Srijon Chowdhury Foxy Production
Srijon ChowdhuryFoxy Production
Srijon Chowdhury, Mouth (Divine Dance), 2022, oil on linen, five panels, 126 x 72 in. each (320.04 x 182.88 cm each), overall dimensions: 126 x 360 in. (320.04 x 914.4 cm)




Srijon Chowdhury, Same Old Song at the Frye Museum, Seattle, through 15 January 2023.



Same Old Song is the first solo museum exhibition for Portland-based artist Srijon Chowdhury.


Same Old Song stages a dramatic climax of Chowdhury’s practice to date. At the exhibition’s core is an installation of six enormous new paintings, each of which centers on one sensory organ of the human head, including eyes, ears, nose, and a mouth that is thirty feet long.


The central facial feature in each piece frames or incorporates smaller images, which are sampled from Chowdhury’s previous paintings to create what the artist describes as an “alternative retrospective” of

his work. Conjuring up a mixture of cultural associations—from Christian church art to carnival attractions—the installation is the latest of Chowdhury’s projects to assume architectural dimensions.


The exhibition also includes a selection of the artist’s more intimately scaled recent paintings, along with the mural-sized canvas Pale Rider (2019) and a sculptural wrought-iron fence composed of text. Behind this barrier, the artist has placed Franz von Stuck’s iconic early twentieth-century painting Die Sünde (Sin) from the Frye’s Founding Collection.


The text of the fence also references artistic forebear William Blake, blending Blake’s poem A Divine Image (1804) with a protection spell written by Chowdhury in a monogram-like script drawn from medieval occult practices. Bringing this mystical intent to bear alongside paintings of epic proportion, Chowdhury tests the power of age-old symbols and art forms to compel in the modern world.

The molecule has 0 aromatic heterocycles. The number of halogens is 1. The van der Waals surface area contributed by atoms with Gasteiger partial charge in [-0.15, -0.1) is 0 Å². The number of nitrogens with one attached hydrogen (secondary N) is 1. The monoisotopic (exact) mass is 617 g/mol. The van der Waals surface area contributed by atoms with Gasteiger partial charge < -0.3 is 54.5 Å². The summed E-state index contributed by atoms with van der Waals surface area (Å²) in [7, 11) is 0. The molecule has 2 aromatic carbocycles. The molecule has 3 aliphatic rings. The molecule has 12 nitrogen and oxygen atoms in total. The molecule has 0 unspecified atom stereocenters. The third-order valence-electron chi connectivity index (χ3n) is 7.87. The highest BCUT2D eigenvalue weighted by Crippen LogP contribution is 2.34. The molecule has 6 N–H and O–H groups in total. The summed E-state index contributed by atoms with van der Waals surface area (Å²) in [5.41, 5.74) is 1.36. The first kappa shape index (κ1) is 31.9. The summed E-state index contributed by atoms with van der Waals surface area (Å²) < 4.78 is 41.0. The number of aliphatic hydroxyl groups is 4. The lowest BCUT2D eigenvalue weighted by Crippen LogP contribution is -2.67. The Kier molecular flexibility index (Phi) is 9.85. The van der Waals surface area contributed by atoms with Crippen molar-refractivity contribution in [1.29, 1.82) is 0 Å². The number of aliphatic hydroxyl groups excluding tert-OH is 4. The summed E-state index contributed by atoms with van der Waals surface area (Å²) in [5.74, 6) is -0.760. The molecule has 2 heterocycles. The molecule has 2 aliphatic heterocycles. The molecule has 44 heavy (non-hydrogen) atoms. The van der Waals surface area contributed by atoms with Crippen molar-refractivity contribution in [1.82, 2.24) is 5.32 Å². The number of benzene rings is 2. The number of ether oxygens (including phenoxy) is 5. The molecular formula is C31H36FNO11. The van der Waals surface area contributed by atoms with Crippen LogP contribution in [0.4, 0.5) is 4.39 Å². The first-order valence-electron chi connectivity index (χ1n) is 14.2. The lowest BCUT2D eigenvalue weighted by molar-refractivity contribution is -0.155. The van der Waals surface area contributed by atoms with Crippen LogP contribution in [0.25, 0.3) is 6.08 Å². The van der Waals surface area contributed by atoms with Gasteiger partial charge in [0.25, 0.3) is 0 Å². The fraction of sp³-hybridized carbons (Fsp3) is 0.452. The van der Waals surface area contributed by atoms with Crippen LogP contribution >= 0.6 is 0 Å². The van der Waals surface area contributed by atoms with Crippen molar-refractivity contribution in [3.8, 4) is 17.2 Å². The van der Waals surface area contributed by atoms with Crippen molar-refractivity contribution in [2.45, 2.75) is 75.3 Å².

Same Old Song is accompanied by a full-color catalogue that presents an overview of the rising artist’s career and features essays by curator Amanda Donnan, art historian Mónica Belevan, and philosopher SJ Cowan.









“Color affects a person viscerally and quickly. I think about the chakras which begin with crimson that root us to this reality and this body.”

- Srijon Chowdhury



Srijon Chowdhury highlights the structural role of symbolism in figurative painting, while making a direct address to the viewer that feels visceral, emotional, and personal. He is concerned with the psychic resonances that motifs can generate. Using a lexicon of still life art – animals, flowers, fruit, and candles – his canvases capture a sharp yet sensuous tension between mystery and revelation, and between fear and hope.


Chowdhury refigures the world around us in emotive scenes that mine the history of representation. He combines both Realist and Symbolist tendencies in his application of a mythical overlay to domestic stories. Color, both vivid and muted, washes over his scenes to hypnotic effect; always in the foreground, color acts as a central protagonist in his work. He has said: “Color affects a person viscerally and quickly. I think about the chakras which begin with crimson that root us to this reality and this body.


Solo exhibitions include: Same Old Song, Frye Art Museum, Seattle, WA (2022); Srijon Chowdhury, Ciaccia Levi, Paris, France; Dandelion Song, Foxy Production, New York, NY (both 2021); Srijon Chowdhury, Foxy Production, New York, NY (2020); A Divine Dance, Anat Ebgi, Los Angeles, CA (2019); Before Dreams, Antoine Levi, Paris, France; The Coldest Night, Upfor, Portland, OR; and Endings, The Art Gym,
Marylhurst, OR (all 2018).








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